June 21, 2014

The Junk Science Hall of Shame

Picking "the worst Junk Science agitprop" is impossible. No matter how bad one seems, you can always come up with another that is worse: a proof-by-induction of infinite suckage.

But, dearest ThreeSourcers, I have a special place in my heart for BPA bottles. Jane Goodall lived with lower primates: I worked with guys who had PhDs who would not drink water out of a BPA bottle (I think that is one point for Jane).

Insty links to a story in that noted scientific organ, The Stir, which is quite sympathetic to the concerned.

For several years now, moms have been making the choice they thought was best for their little ones: Steering clear of bisphenol-A (BPA), the toxic substance in plastic that may mess with the endocrine system, disrupting hormones, and causing a variety of short- and long-term health concerns for our children including asthma, cancer, infertility, low sperm count, heart disease, liver problems, and ADHD. But apparently, even if you've been incredibly conscious and checked every sippy cup and water bottle to ensure it's marked "BPA-free," it may not be enough!

May not be enough (really? An exclamation mark? A period would have been fine!) Enough of what, exactly? Bisphenol-A, like most things hated by The Stir readers, has saved hundreds of thousands of lives. Moms today may worry about sippy cups, but my Mom worried about botulism. BPA "may mess with" (no proof, ever) [see update] the endocrine system. Botulism will mess with you, fatally in six of ten cases. We threw out dented cans when I was young -- now I buy them on sale.

While BPA liners are a huge advance, Modernity Guy should contemplate that leached BPA is a call for another innovation. Yet, what the poor Stir Moms are discovering [Shocking Spoiler Alert] is that there is some danger in everything. It seems the Non-BPA bottles leach other and likely worse stuff into baby's organic, alar-free applesauce.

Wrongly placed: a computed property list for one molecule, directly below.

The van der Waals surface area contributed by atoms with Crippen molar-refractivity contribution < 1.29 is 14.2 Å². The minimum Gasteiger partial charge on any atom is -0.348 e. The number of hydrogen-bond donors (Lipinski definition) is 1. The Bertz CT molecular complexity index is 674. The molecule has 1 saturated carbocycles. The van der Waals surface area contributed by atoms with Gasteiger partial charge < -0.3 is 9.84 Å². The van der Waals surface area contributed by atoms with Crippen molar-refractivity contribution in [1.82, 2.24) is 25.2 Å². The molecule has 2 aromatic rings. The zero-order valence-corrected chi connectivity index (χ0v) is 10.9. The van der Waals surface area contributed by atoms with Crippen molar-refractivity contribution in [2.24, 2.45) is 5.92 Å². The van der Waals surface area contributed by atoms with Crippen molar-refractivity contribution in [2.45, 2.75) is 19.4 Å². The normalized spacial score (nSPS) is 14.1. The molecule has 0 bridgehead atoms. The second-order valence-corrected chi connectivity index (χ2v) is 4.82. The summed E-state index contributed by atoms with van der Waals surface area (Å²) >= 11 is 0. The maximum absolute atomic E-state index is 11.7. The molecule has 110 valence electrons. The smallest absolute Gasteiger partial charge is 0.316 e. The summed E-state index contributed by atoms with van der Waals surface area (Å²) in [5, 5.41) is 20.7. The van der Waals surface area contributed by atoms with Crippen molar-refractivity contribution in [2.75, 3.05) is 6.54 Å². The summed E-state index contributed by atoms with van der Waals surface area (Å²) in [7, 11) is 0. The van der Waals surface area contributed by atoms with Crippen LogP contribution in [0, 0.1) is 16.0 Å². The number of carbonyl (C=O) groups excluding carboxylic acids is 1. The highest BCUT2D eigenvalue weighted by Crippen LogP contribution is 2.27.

Not to mention incredibly frustrating, considering that we think we're doing everything we can to protect our children by doing the research before going shopping for sippy cups, only registering for the BPA-free baby bottles, keeping certain plastics our kids use out of the dishwasher or microwave, etc. But news like this it makes it seem like even our best efforts are all for naught. It makes it seem like even our best efforts aren't enough to protect our kids, and that's nothing short of extremely aggravating.

Rub a little dirt in it, Mom; he'll be fine.

I am reminded of a favorite Emily Dickenson couplet

The surgeon must be very careful when to use the knife.
For underneath his fine incision, lays the culprit: life.

UPDATE: A friend (no, not a PhD) sends a link to Mother Jones which contradicts my claim of "no proof ever." I should update it to "scant proof."

Posted by John Kranz at 10:23 AM | Comments (1)
But johngalt thinks:

Oh, well if it's above the CONSUMER'S UNION recommendation, I'm "convinced."

Micrograms, nanograms, picograms, KICK!

Posted by: johngalt at June 21, 2014 3:42 PM

June 17, 2014

Insatiable!

Think you can buy these people off?

panera_gmos.jpg

After which it will be "water that has ever been microwaved," "customers who have been vaccinated..."

Posted by John Kranz at 12:03 PM | Comments (1)
But johngalt thinks:

...air ever exhaled by a Rethuglican...

Posted by: johngalt at June 17, 2014 2:50 PM

May 20, 2014

Falsus Libertario Delenda Est!

Having recently escaped Colorado's Second Congressional District, I consider myself well-informed about Rep. Jared Polis (Libertarian? - CO).

He is currently the darling of the big-L Libertarians who are certain to have discovered the elusive "Libertarian Democrat:" cryptozoology's greatest prize! Rep. Polis is a regular on "The Independents" on FOX Business Channel. He received positive coverage in Reason:

A conventional Democrat in some respects, he also supports many causes that matter to libertarians: legalizing marijuana and hemp, restraining NSA surveillance, reforming copyright and patent laws, and making space for the virtual currency Bitcoin.

"A conventional Democrat in some respects." Yes, the obligatory disclaimer for interviewer Scott Shackford. Let me help you, Scott. He is a conventional Democrat EVERY FREAKIN' PLACE AND EVERY GORRAM TIME THAT IT COUNTS. Minority Leader Pelosi does not have to worry about his vote (including yea on ObamaCare on March 21, 2010).

When he's on his own, he pens a Libertarian Editorial in the WSJ. And he accepts campaign contributions in Bitcoin! He's like Mises reincarnate!

If they looked a little deeper, they'd see not only "A conventional Democrat in some respects," but a wellspring of dirigisme. The Blueprint [Review Corner] chronicles Polis as one of four überfunders of statehouse races providing the Democratic legislative majorities in Colorado which brought us draconian gun laws and insane regulations on energy -- especially to rural Coloradans. Thanks, Jared! Or shall I call you Murray Rothbard?